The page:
The history of the constellations dates back to about 5,000 years ago.

The fact that Mesopotamian shepherds in Mesopotamia looked up at the starry sky and linked the stars together is evidence of the fact that we humans have been vaguely attracted to the universe since ancient times.

Now, more than 50 years have passed since Apollo 11 landed on the moon, and there have been many works of art that use the starry skies and constellations as their subject matter. As the secrets of the universe are gradually being revealed through the power of science, have works of art with space as their subject matter also changed?

Hironobu Naito

  The Japanese have long been fascinated by the moon. This is evident from the moon viewing events that continue until the present day, as well as from the fact that the moon has been recited in waka poetry. Naito paints lyrical depictions of the moon in his lyrical style using mineral pigments.

76 x 57.7 cm

He says that when he looks up and sees the moon shining in the sky, he looks back on his life and feels a sense of “stillness” in his heart. The blue moon, painted with coarse paints, will leave viewers with a sense of serenity.

Blue moon
116.7 x 91 cm

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Chihiro Kabata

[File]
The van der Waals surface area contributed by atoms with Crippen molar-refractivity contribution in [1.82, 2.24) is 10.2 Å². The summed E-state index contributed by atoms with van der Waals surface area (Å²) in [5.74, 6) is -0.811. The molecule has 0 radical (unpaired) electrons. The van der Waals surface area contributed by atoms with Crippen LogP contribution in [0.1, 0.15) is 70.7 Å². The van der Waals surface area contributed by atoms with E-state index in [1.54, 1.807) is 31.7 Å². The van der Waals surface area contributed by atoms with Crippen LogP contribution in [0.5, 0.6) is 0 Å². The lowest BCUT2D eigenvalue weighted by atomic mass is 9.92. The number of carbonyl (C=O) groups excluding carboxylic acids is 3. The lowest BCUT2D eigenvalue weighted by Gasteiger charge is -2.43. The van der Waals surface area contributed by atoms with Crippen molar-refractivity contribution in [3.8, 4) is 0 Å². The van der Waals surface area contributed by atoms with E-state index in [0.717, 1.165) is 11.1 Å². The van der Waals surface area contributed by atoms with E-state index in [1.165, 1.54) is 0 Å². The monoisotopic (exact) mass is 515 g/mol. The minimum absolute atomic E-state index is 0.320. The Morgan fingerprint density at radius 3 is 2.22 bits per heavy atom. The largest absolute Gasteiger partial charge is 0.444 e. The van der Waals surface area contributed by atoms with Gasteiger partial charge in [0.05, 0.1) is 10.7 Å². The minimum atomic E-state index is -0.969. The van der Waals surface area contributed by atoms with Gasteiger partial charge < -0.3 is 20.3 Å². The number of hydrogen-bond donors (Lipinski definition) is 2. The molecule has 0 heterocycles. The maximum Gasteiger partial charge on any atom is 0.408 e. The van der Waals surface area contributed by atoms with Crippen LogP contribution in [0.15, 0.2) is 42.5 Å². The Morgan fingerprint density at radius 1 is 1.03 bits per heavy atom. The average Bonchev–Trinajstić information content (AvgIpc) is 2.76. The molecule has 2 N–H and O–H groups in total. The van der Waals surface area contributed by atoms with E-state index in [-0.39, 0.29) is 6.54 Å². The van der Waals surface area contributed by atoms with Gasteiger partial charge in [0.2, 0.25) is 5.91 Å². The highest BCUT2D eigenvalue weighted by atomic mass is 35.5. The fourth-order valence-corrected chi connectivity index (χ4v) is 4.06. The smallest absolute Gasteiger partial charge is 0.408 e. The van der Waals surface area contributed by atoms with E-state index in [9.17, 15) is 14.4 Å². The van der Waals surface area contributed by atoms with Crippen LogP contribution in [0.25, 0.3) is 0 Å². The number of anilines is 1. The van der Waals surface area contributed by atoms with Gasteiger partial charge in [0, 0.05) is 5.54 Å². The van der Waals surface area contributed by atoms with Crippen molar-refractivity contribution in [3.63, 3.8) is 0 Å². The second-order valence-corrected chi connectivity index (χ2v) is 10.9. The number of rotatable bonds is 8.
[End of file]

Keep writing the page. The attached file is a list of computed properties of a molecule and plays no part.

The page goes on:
Kabata is known to draw irregular shapes on inkjet paper with black ballpoint pen. He draws various objects with delicate and powerful movements of the ballpoint pen.

Unknown planet, aurora borealis
90 x 90 cm

Planets scattered in the universe have been produced by processing the human imagination from what is observed. However, Kabata’s “planets” have an abstract shape that seems to be impossible for them to exist. However, there is an unknown magic of “unknown” in the conceptual expression.

The unknown planet, Atlanta
90 x 90 cm

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Naomi Maegawa

Maekawa paints with a spiritual notion that identifies the nature of the stars with his own creation.

I feel that the future of the universe, which we have not yet seen, resembles the human heart.
100 x 40 cm

It is said that when a star is reaching its end, it takes to its own center and destroys matter, explodes, scatters the elements, and disappears from existence. I have been painting my own center, my own heart, to know myself. Everything is connected. Maekawa’s works seem to be full of energy.

He uses oil bars (hardened with oil paints and beeswax) and sometimes his own fingers instead of brushes to unite his body with the canvas.

I am in this square. The infinity of the universe. The story has begun.
53 x 53 cm

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Needless to say, the universe is vast and ever-expanding. Therefore, even if humanity’s chemistry were to evolve to its ultimate level, we will never know everything about it. However, this is why we can’t help but think about the universe, which will continue to be the greatest human waste.


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